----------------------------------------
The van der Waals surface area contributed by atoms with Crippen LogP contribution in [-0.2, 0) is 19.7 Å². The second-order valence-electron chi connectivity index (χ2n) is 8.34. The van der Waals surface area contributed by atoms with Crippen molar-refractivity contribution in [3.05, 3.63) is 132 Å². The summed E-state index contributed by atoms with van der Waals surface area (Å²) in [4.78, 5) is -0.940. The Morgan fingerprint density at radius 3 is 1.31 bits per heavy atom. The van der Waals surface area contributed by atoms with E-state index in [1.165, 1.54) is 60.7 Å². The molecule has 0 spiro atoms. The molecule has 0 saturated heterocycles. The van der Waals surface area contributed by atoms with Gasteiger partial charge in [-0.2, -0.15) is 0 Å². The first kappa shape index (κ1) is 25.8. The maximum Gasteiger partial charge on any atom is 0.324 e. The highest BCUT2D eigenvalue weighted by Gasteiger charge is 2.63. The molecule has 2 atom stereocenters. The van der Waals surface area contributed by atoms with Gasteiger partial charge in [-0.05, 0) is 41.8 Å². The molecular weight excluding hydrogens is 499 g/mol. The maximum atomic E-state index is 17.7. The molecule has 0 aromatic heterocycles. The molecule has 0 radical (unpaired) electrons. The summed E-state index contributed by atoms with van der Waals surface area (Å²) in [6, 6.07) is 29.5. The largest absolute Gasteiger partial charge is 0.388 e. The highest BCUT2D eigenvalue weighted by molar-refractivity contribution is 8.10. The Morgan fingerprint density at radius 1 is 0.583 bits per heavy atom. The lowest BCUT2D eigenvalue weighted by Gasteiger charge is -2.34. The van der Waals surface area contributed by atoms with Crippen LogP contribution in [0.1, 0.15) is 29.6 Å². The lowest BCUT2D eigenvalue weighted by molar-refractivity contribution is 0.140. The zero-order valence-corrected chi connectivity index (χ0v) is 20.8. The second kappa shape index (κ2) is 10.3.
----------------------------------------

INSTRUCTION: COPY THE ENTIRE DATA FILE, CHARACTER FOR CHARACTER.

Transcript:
The van der Waals surface area contributed by atoms with Crippen LogP contribution in [-0.2, 0) is 19.7 Å². The second-order valence-electron chi connectivity index (χ2n) is 8.34. The van der Waals surface area contributed by atoms with Crippen molar-refractivity contribution in [3.05, 3.63) is 132 Å². The summed E-state index contributed by atoms with van der Waals surface area (Å²) in [4.78, 5) is -0.940. The Morgan fingerprint density at radius 3 is 1.31 bits per heavy atom. The van der Waals surface area contributed by atoms with E-state index in [1.165, 1.54) is 60.7 Å². The molecule has 0 spiro atoms. The molecule has 0 saturated heterocycles. The van der Waals surface area contributed by atoms with Gasteiger partial charge in [-0.2, -0.15) is 0 Å². The first kappa shape index (κ1) is 25.8. The maximum Gasteiger partial charge on any atom is 0.324 e. The highest BCUT2D eigenvalue weighted by Gasteiger charge is 2.63. The molecule has 2 atom stereocenters. The van der Waals surface area contributed by atoms with Gasteiger partial charge in [-0.05, 0) is 41.8 Å². The molecular weight excluding hydrogens is 499 g/mol. The maximum atomic E-state index is 17.7. The molecule has 0 aromatic heterocycles. The molecule has 0 radical (unpaired) electrons. The summed E-state index contributed by atoms with van der Waals surface area (Å²) in [6, 6.07) is 29.5. The largest absolute Gasteiger partial charge is 0.388 e. The highest BCUT2D eigenvalue weighted by molar-refractivity contribution is 8.10. The Morgan fingerprint density at radius 1 is 0.583 bits per heavy atom. The lowest BCUT2D eigenvalue weighted by Gasteiger charge is -2.34. The van der Waals surface area contributed by atoms with Crippen LogP contribution in [0.1, 0.15) is 29.6 Å². The lowest BCUT2D eigenvalue weighted by molar-refractivity contribution is 0.140. The zero-order valence-corrected chi connectivity index (χ0v) is 20.8. The second kappa shape index (κ2) is 10.3.